Saptarshi Roy is India's 51st Grandmaster - Part II
by Shahid Ahmed - 21/03/2018
Saptarshi Roy turns 32 today, it took him over 13 years to become a Grandmaster after he became an International Master. Sheer passion and determination made sure he realized his dreams. People wrote him off as someone who had a lot of potential to become a Grandmaster but never will. He had to leave his hometown and focus on coaching to help him fulfill his dreams, however he had to put temporary breaks on them. He had a lot of naysayers and detractors in his life. His father and relatives forced him to take Railways job although it drained him all of his valuable time and positive energy after working with unambitious people. His father denied him the coaching he needed as it was difficult for him to afford. He won tournaments and saved his own money to fund himself and play the tournaments he needed to play abroad. This is the story of Saptarshi Roy who defied all odds to become something which was his childhood dream.
"I want to be such a player whose game never dies"
Here is a transcript of the interview conducted by Shahid Ahmed at Saptarshi Roy's residence in Kolkata.
Complete candid interview with Saptarshi Roy
Shahid Ahmed (SA): When did you realize that chess is your true calling?
Saptarshi's wall of achievements at his home in Kolkata
Saptarshi Roy (SR): To be honest, from childhood, because after reading all these books when I saw that I am making 9/9, 11/11 in State and National championships. Then I realized that I have some qualities which are different from others. I believe quality and talent never die. Suppose you are working with very complicated situation and it doesn't work. That doesn't mean that you will not get a second chance in future in your life. You have to wait for second chance. When it will come, you have to play like Yuvraj Singh. Like he hit six sixes, I was also waiting for that time. Many Grandmasters said about me, in the childhood, he was a superstar. You will be Harikrishna, this and that. Now he became a Grandmaster. So I did not say anything. That was not my time to answer. I hope now they got the answer. I gave my answer with my performance.
One more thing as a bold, sharp chess player, if you ask me what my motto was, I want to be such a player whose game never dies. I believe in that. Like there are many world champions. If someone asks who is better, you will say someone whose games' style you like. So from childhood, I believe in that I should be such a creative player that people should know me from what I played through my games' style. If I can give enjoyment to the other people who see my games, they will feel like, some moves are there. Some moves are different than others. After the age of 60, when I die also, people will know that this guy played some chess that is different than others. That is the reason for me to play some games that is different than others. I always try to do that.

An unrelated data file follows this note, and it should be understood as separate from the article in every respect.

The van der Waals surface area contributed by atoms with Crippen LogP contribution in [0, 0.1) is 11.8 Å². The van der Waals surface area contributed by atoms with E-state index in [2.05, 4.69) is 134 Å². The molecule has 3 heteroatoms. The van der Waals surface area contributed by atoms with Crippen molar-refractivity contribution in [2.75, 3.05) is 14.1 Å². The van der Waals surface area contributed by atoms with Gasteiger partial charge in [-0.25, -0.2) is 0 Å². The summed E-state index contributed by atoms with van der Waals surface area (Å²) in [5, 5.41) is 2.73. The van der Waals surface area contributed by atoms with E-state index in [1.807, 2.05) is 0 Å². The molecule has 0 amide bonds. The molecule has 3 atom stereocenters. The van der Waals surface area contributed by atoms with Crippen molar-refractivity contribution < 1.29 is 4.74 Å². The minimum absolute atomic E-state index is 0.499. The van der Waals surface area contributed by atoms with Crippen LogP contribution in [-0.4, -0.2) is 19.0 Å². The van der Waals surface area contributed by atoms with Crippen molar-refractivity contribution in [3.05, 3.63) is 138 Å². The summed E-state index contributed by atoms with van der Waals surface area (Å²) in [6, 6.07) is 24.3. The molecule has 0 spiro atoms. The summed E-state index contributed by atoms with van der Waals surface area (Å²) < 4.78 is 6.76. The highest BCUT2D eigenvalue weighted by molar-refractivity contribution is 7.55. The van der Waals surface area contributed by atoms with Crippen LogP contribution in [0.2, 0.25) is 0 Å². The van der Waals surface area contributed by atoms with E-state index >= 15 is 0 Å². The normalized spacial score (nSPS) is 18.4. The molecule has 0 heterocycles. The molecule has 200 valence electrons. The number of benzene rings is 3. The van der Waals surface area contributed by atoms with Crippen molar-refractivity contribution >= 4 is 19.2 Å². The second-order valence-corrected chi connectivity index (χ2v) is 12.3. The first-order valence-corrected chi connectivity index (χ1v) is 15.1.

SA: How much influenced are you from your favorite players?
Fearless Saptarshi in Germany 2017 | Photo: Saptarshi's facebook page
SR: I always follow their style and play fearless chess. I am playing fearless chess and I realize one thing about Grandmasters, if you are scared that your opponent is a Grandmaster then what will I do? They will 100% take advantage of you. If you show them that I don't care, I am not bothered about who I am playing, just move and prove yourself on the board. Then they will get startled. They will be like why is he confusing me? Then he has a change of expression in his face and thinks what do I do now. That's the way. You have to find out. I always appreciate the players who is more creative on the board not theoretical. I don't like theoretical guys.
SA: Who congratulated you first when you got to know that you have become a Grandmaster?
SR: My parents and my wife congratulated me. Others in the facebook I have to check because I don't know about that. It doesn't make a difference to me. I appreciate whoever appreciates me and I am more than happy.
SA: Do you think that you have proved yourself to the world by becoming a Grandmaster?
Saptarshi's GM Title Certificate
SR: Not exactly. It's not that I have proved myself to the world. First of all, it was my big desire. I would like to tell you two stories before many people had become a Grandmaster than me. I have inspired few people to play these kind of tournaments. They come and tell me, "Okay sir, we want to play in this. How do we go about it." I suggest them that a certain country to go to based on their style. You won't believe that they went, they won and they got the title before me. I am more than happy that they achieved that. Even they amaze me that I can hear such a people, those who don't even have a GM norm, I am telling them to go and play these tournaments. When they win and I felt that I also deserve it.
SA: What was the last tournament you played in India before becoming a GM?
SR: In 2016 I played a few tournaments in India where I decreased my rating. At the end of 2016, I thought if I can increase my rating points in world's toughest tournaments in India where GMs used to lose a lot of rating points in three tournaments, i.e. IIFLW Mumbai Open, Parsvnath Delhi Open and Chennai Open. If you ask that you will pay Rs 20000 then they will be like no I will decrease rating, I'd rather play in abroad. So these are the tournaments I decided to play. All my students said, sir don't play, you will decrease your rating. I told them, no I will play. If I increase some rating points from all three tournaments, I don't mean that I have to increase 50 points. If I can maintain above 2400 rating then I will feel I have the strength of 2500. If I play abroad then I can beat Grandmasters too. Then I played all three tournaments, I think I increased 17 rating points after Chennai Open, then I realized that in these three tournaments if I haven't lost any rating points that means I have the strength of 2500. In abroad, I felt that Indians are 100 rating points lesser than them.